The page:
Well, the head of the agency or office where Kellyanne Conway works is the president of the United States. And that letter says that the president has an inherent conflict of interest, which is why they're asking the Office of Government Ethics to consider what the disciplinary action if there is any should be, because of that inherent conflict of interest, that Conway was promoting the goods of the president's daughter.

HARLOW: All right. Switching gears here to a huge story this morning, and Laura, to you as the legal expert on the panel, the -- General Michael Flynn, the National Security adviser, according to the "Washington Post" and "New York Times" lied, according to their reporting about calls that he had with the Russian ambassador before the Trump administration officially took over at the White House.

If he did have these calls about potentially lifting sanctions against Russia, that would violate the Logan Act. Now the interesting thing here, though, is the Logan Act is very, very old. It's from the end of the 1700s, but it has not been applied before.

LAURA COATES, CNN LEGAL ANALYST: That's true. And in fact timing is what's the most important, considering the Logan Act. The fact that you're talking about him doing it before he was in an official capacity on behalf of the United States is very key.

The Logan Act essentially says, listen, we do not want private citizens dipping their fingers into foreign policy or trying to undermine the administration in any way. But largely it's been used as a political weapon. In fact no one has ever been convicted under the Logan Act mostly because it's unclear as to whether or not or who can give the authority to act on behalf of the United States. But it's been wielded many times in the recent past. I mean, Pelosi was accused of using it when she was dealing with Al-Assad.

You had Senator Cotton being accused of violating the Logan Act when he wrote the letter to Iran about the nuclear uranium compound issues. And you have Boehner being accused of violating it as well, talking about Netanyahu, inviting him to speak. So this is a political weapon that's often used, and it's rarely ever used as an actual criminal act. And in fact we have no direction as to how to actually enforce this law. So it's a little bit murky.

BERMAN: Yes. You know, and it may not be the law that's the issue here, David Gergen. It's the statements that were made and by whom they were made. You know, Vice President Pence when he was vice president-elect, he went on TBS defending Michael Flynn. I think we have that sound or a shorter version of that. Can we play that? All right. I don't think we have that. Mike Pence went on CBS, essentially, David Gergen, and said, you know -- oh, wait. Here we go.

(BEGIN VIDEO CLIP)

MIKE PENCE, VICE PRESIDENT OF THE UNITED STATES: Look, what I can confirm, having spoken to him about it, is that those conversations that happened to occur around the time that the United States took action to expel diplomats had nothing whatsoever to do with those sanctions.

(END VIDEO CLIP)

BERMAN: Now both "The Post" and "The Times" are reporting flat out, David, that they did discuss sanctions. So Vice President-elect Pence never said what he said.

(CROSSTALK)

GERGEN: John --

BERMAN: Go ahead.

GERGEN: Yes, sure, John, I'd seriously doubt that there's going to be any legal action against Ivanka or to Kellyanne Conway, especially Kellyanne Conway, or just Michael Flynn under the Logan Act. But these kind of episodes do matter. In particular, if the National Security adviser has publicly represented himself as having public conversations that he describes, that hurts him with the public and with the general respect that he commands outside.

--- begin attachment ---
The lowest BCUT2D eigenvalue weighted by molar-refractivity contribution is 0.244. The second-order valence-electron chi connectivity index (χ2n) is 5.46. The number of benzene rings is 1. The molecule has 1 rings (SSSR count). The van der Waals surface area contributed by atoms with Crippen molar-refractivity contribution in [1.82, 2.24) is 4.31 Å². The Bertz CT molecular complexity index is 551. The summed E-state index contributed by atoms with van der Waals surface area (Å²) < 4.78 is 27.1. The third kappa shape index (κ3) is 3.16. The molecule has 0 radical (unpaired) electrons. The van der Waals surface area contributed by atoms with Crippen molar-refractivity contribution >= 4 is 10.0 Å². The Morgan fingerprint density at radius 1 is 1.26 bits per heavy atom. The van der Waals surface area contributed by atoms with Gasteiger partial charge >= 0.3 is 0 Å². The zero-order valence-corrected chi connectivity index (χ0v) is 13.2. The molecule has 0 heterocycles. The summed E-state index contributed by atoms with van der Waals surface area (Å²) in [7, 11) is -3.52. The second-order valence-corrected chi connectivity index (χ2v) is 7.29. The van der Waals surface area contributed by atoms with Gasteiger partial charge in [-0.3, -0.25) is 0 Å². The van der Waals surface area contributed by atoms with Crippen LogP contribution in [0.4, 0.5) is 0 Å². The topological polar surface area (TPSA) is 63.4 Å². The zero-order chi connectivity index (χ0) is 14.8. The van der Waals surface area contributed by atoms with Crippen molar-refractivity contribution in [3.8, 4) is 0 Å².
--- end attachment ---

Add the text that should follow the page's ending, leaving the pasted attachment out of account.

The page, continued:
But very importantly here, if he lied to the vice president, that is a huge issue within the White House.

HARLOW: Right.

GERGEN: You know, this White House has already reportedly had -- there are various stories, Politico is going to be one out today, about the tensions and the distrust within the White House already. To have --

(CROSSTALK)

HARLOW: Well, David -- David, the White House --

GERGEN: -- a National Security adviser advises the vice president today, I just can't emphasize how serious that is.

HARLOW: -- is backing up the vice president. The White House is back up the vice president this morning saying his comments were based on his conversations with General Flynn.

GERGEN: Yes.

HARLOW: No support of Flynn in that. GERGEN: No support of Flynn in that. And Flynn was already under a

cloud so this -- we'll see, this is going to be -- interesting story to watch. Mike Pence by nature I think is a forgiving person. But still you don't -- your National Security adviser doesn't lie to the vice president.

BERMAN: David Gergen, Tamara Keith, Laura Coates, Thanks all for being with us. We appreciate it, guys.

HARLOW: We appreciate it, guys. Have a great weekend.

BERMAN: Still to come for us, a change -- retreat, perhaps, from the White House and the president on his policy toward China.

[10:25:09] He talked tough during the transition. But now a big switch. That's next.

(COMMERCIAL BREAK)

BERMAN: Good morning, everyone, I'm John Berman.

HARLOW: I'm Poppy Harlow. So glad you're with us. After months of suggesting America's long standing adherence to the "One China" policy was up for negotiation. A reversal, of course, completely from President Trump this morning.

BERMAN: Also overnight after a conversation between President Trump and Chinese leader Xi Jinping, the White House said President Trump agreed at the request of President Xi to honor our "One China" policy. So why the shift? The big shift.

David McKenzie is live with reaction from Beijing but we're going to start with Michelle Kosinsky at the State Department.

(END)